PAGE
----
The severe economic toll of the coronavirus crisis in the U.K. is starting to emerge as closure of shops, restaurants, hotels and schools—ordered to save lives in the midst of the pandemic—has pushed the economy into its first recession in 11 years with output shrinking a record 20% in the second quarter.
- The U.K. is now in a technical recession—its first since during the 2009 financial crisis—following two consecutive quarters of GDP decline, the U.K.’s Office for National Statistics said.
- Output shrank 20.4% between April and June, when lockdown restrictions were most severe, marking the biggest quarterly contraction since records began in 1955, and of any major economy so far, after contracting 2% in the first three months of the year.
- As well as retail, hospitality and schools, household spending dropped, while services, responsible for 80% of the U.K.’s economic output, saw its biggest quarterly drop ever recorded.
- There were signs of life in June, with the economy lifting above analysts’ expectations as restrictions began to ease.
- The latest figures come a day after the U.K. saw its biggest quarterly drop in employment since 2009, with 220,000 fewer people in the workforce between April and June, although more people are expected to start looking for work once the government-backed furlough scheme ends in October.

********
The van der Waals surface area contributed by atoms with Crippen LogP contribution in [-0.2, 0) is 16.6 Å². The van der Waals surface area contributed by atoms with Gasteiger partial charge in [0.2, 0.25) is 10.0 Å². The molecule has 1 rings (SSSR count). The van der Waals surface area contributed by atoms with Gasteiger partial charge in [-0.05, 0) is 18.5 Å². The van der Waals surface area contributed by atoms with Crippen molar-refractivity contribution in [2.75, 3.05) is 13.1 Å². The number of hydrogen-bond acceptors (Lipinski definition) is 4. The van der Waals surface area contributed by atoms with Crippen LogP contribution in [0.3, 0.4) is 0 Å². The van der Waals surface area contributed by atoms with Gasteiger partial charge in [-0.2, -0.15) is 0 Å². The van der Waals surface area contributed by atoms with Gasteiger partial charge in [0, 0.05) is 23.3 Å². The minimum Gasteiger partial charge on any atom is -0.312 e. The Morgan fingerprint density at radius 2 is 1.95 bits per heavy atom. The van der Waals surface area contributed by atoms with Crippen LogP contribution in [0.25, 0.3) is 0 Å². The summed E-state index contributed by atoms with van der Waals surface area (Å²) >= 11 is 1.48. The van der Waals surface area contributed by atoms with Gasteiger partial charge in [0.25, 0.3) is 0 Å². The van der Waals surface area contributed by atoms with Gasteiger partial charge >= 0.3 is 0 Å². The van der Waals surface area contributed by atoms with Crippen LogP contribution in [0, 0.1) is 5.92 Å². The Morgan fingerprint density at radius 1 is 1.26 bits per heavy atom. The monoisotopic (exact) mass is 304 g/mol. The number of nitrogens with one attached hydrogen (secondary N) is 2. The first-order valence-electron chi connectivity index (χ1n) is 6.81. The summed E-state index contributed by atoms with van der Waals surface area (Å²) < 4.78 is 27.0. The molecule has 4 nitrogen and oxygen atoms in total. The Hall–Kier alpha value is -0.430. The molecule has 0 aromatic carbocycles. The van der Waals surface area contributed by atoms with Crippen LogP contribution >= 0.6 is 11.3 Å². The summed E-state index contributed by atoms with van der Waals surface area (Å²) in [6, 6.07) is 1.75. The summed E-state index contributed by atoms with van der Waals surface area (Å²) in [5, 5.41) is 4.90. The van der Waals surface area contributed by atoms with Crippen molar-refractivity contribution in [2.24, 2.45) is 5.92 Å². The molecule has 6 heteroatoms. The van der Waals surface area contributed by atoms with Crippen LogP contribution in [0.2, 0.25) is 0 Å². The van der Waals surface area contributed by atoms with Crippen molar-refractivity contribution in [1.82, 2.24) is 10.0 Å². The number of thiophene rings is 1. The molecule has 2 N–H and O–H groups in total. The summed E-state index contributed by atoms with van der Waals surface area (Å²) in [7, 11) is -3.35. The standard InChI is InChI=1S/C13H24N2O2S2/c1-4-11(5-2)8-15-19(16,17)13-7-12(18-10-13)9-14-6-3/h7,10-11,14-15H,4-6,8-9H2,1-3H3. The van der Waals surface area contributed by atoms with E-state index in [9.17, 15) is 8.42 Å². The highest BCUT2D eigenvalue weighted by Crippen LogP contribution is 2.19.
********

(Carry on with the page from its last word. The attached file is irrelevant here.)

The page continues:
- Finance minister Rishi Sunak said of Wednesday’s figures: “Today’s figures confirm that hard times are here. . . . Hundreds of thousands of people have already lost their jobs, and, sadly, in the coming months many more will.”
“Clearly the road to recovery will be long and possibly painful at times. It will take months and perhaps even years, rather than weeks, before the economic scars from this pandemic heal,” said Adam Vetesse, analyst at investment platform eToro.
The U.K.’s fall into recession was not a surprise after a prolonged shutdown of swaths of British industry. Prime Minister Boris Johnson will faced renewed scrutiny over his handling of the pandemic with the U.K. suffering not only the worst death toll from the pandemic in Europe, with 50,000 deaths, but also the worst economic fallout, following the decision to delay putting in place lockdown measures weeks after the U.K.’s Europe neighbors. Forecasts for a V-shaped recovery are threatened by mounting job losses, with 700,000 roles shed since March, and with 10 million workers currently furloughed on a government-backed scheme that will end in October.
WHAT TO WATCH FOR
The Bank of England estimates that the U.K. economy won’t fully recover to levels seen in late 2019, until the end of 2021. In efforts to cushion the economy from the worst of the virus’ economic effects, the U.K.’s central bank has slashed interest rates to record lows of 0.1%, and has pumped $390 billion (£300 billion) into bond-buying programs meant to lower borrowing costs.